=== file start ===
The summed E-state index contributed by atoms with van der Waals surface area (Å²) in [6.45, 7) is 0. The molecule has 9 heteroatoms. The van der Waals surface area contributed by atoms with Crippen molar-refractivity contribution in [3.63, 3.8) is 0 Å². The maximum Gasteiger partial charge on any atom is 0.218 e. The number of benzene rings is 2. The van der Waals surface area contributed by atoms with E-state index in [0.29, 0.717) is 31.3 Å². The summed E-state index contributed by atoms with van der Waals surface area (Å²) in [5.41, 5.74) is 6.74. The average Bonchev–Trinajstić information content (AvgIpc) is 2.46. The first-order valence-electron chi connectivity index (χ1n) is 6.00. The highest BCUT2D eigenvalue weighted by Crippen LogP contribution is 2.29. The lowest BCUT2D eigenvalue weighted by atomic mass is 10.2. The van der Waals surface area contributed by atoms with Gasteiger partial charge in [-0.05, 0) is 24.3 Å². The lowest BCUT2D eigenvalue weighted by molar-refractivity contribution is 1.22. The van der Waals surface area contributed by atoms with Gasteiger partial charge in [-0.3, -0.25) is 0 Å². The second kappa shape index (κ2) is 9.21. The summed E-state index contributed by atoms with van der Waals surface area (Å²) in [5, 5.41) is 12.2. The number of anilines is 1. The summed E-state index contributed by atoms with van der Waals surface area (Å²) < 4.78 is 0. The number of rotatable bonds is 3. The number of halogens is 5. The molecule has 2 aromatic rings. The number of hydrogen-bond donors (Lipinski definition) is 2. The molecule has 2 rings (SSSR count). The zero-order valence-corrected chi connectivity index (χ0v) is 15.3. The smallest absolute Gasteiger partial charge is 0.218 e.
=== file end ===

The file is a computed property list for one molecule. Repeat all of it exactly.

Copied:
The summed E-state index contributed by atoms with van der Waals surface area (Å²) in [6.45, 7) is 0. The molecule has 9 heteroatoms. The van der Waals surface area contributed by atoms with Crippen molar-refractivity contribution in [3.63, 3.8) is 0 Å². The maximum Gasteiger partial charge on any atom is 0.218 e. The number of benzene rings is 2. The van der Waals surface area contributed by atoms with E-state index in [0.29, 0.717) is 31.3 Å². The summed E-state index contributed by atoms with van der Waals surface area (Å²) in [5.41, 5.74) is 6.74. The average Bonchev–Trinajstić information content (AvgIpc) is 2.46. The first-order valence-electron chi connectivity index (χ1n) is 6.00. The highest BCUT2D eigenvalue weighted by Crippen LogP contribution is 2.29. The lowest BCUT2D eigenvalue weighted by atomic mass is 10.2. The van der Waals surface area contributed by atoms with Gasteiger partial charge in [-0.05, 0) is 24.3 Å². The lowest BCUT2D eigenvalue weighted by molar-refractivity contribution is 1.22. The van der Waals surface area contributed by atoms with Gasteiger partial charge in [-0.3, -0.25) is 0 Å². The second kappa shape index (κ2) is 9.21. The summed E-state index contributed by atoms with van der Waals surface area (Å²) in [5, 5.41) is 12.2. The number of anilines is 1. The summed E-state index contributed by atoms with van der Waals surface area (Å²) < 4.78 is 0. The number of rotatable bonds is 3. The number of halogens is 5. The molecule has 2 aromatic rings. The number of hydrogen-bond donors (Lipinski definition) is 2. The molecule has 2 rings (SSSR count). The zero-order valence-corrected chi connectivity index (χ0v) is 15.3. The smallest absolute Gasteiger partial charge is 0.218 e.